The Board then defined “reasonably excusable” as “connot[ing] an act or omission which is moderately or sufficiently justifiable.”

The Board noted that the two exceptions — “reasonably excusable or not willful” (emphasis added) — were set forth in the disjunctive. This means that an alien could seek to establish that he was exempt from former section 241(a)(5) by showing that the failure to report an address was either “reasonably excusable” or “not willful.” In order to prove that a failure to report an address was reasonably excusable or not willful, the Board stated, “[t]he existence of exculpatory circumstances must be established by credible evidence sufficiently persuasive to satisfy the Attorney General, in the exercise of his reasonable judgment, considering the proof fairly and impartially.”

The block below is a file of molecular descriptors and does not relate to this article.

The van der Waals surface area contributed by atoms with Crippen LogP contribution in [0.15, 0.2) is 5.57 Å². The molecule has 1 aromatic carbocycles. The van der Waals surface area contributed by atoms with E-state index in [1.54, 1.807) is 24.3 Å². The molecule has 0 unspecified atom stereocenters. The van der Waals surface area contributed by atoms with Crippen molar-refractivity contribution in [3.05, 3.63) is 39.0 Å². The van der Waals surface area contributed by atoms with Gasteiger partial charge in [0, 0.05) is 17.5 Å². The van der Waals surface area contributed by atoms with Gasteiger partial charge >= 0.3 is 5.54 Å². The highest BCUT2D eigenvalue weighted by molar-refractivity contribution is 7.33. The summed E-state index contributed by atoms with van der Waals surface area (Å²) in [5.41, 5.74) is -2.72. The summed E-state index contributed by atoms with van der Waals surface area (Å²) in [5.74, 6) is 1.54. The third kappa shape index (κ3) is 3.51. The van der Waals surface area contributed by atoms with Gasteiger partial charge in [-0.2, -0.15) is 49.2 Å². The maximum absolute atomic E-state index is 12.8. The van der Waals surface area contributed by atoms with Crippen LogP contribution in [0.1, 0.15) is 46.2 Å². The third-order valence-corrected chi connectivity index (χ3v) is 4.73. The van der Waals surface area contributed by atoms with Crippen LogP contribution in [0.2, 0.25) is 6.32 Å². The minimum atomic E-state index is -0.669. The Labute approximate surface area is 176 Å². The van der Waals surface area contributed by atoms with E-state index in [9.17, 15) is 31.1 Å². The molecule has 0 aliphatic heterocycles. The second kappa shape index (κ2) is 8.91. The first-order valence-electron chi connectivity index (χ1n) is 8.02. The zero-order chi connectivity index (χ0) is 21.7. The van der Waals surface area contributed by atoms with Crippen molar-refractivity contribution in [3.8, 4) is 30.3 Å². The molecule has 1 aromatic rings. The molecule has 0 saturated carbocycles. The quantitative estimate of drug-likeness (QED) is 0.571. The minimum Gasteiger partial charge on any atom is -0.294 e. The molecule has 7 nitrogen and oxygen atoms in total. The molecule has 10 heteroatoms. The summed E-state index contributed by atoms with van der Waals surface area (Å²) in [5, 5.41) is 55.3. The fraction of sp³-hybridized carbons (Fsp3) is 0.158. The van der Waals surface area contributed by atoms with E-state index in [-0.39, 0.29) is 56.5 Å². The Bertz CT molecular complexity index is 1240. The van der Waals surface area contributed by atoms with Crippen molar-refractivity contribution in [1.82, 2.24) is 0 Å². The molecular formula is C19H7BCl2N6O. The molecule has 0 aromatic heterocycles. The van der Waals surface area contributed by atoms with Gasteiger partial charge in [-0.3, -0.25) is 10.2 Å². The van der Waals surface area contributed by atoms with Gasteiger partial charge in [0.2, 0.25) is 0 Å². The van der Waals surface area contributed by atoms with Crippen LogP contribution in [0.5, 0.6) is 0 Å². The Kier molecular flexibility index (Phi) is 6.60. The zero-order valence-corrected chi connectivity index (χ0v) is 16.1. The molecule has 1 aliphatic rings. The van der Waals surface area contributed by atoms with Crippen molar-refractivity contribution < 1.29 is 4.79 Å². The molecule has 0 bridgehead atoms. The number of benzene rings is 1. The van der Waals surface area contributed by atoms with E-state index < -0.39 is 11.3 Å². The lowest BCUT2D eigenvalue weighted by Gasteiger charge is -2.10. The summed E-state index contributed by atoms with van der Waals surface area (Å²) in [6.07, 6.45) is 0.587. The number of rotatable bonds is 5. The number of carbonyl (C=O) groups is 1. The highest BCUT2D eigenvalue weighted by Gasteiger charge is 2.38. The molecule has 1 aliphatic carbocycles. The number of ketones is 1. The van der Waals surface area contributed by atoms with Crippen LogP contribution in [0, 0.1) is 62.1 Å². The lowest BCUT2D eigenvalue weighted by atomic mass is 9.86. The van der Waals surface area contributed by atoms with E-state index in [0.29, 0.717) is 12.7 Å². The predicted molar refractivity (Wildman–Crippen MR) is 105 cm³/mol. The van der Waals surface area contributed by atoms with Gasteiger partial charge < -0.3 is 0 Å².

Having defined the pertinent terms and dissected the structure of former section 241(a)(5), the Board then applied its findings to the instant case.

The Board explained that the respondent's counsel had conceded that his failure to report his address had been willful, but counsel argued that the failure was reasonably excusable. His argument was based on the claims that respondent's wife was ill; that he and his wife were trying to accumulate $500 to furnish as bond so that he could surrender himself voluntarily to immigration authorities; and that his failure to report his address in 1953 was due to his desire to avoid complications to his wife were he to be apprehended after submitting his address report.